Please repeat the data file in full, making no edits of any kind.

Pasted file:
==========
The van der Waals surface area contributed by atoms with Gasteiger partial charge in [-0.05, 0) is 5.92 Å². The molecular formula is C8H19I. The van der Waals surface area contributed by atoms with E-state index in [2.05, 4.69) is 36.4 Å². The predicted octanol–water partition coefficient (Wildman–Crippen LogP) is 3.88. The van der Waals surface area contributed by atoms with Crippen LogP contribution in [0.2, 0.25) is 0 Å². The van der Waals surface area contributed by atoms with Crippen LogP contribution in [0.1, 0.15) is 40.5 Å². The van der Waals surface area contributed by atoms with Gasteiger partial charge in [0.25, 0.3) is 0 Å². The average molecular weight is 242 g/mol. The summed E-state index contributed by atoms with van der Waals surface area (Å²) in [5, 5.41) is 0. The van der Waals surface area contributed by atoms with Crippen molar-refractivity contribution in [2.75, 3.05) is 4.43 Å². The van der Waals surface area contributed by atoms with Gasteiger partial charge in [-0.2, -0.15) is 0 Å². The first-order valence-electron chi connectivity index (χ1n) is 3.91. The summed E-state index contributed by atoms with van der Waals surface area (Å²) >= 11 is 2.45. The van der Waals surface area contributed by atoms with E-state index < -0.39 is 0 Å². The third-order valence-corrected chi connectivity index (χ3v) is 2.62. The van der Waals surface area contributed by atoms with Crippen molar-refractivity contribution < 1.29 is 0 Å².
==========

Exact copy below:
The van der Waals surface area contributed by atoms with Gasteiger partial charge in [-0.05, 0) is 5.92 Å². The molecular formula is C8H19I. The van der Waals surface area contributed by atoms with E-state index in [2.05, 4.69) is 36.4 Å². The predicted octanol–water partition coefficient (Wildman–Crippen LogP) is 3.88. The van der Waals surface area contributed by atoms with Crippen LogP contribution in [0.2, 0.25) is 0 Å². The van der Waals surface area contributed by atoms with Crippen LogP contribution in [0.1, 0.15) is 40.5 Å². The van der Waals surface area contributed by atoms with Gasteiger partial charge in [0.25, 0.3) is 0 Å². The average molecular weight is 242 g/mol. The summed E-state index contributed by atoms with van der Waals surface area (Å²) in [5, 5.41) is 0. The van der Waals surface area contributed by atoms with Crippen molar-refractivity contribution in [2.75, 3.05) is 4.43 Å². The van der Waals surface area contributed by atoms with Gasteiger partial charge in [-0.2, -0.15) is 0 Å². The first-order valence-electron chi connectivity index (χ1n) is 3.91. The summed E-state index contributed by atoms with van der Waals surface area (Å²) >= 11 is 2.45. The van der Waals surface area contributed by atoms with E-state index < -0.39 is 0 Å². The third-order valence-corrected chi connectivity index (χ3v) is 2.62. The van der Waals surface area contributed by atoms with Crippen molar-refractivity contribution < 1.29 is 0 Å².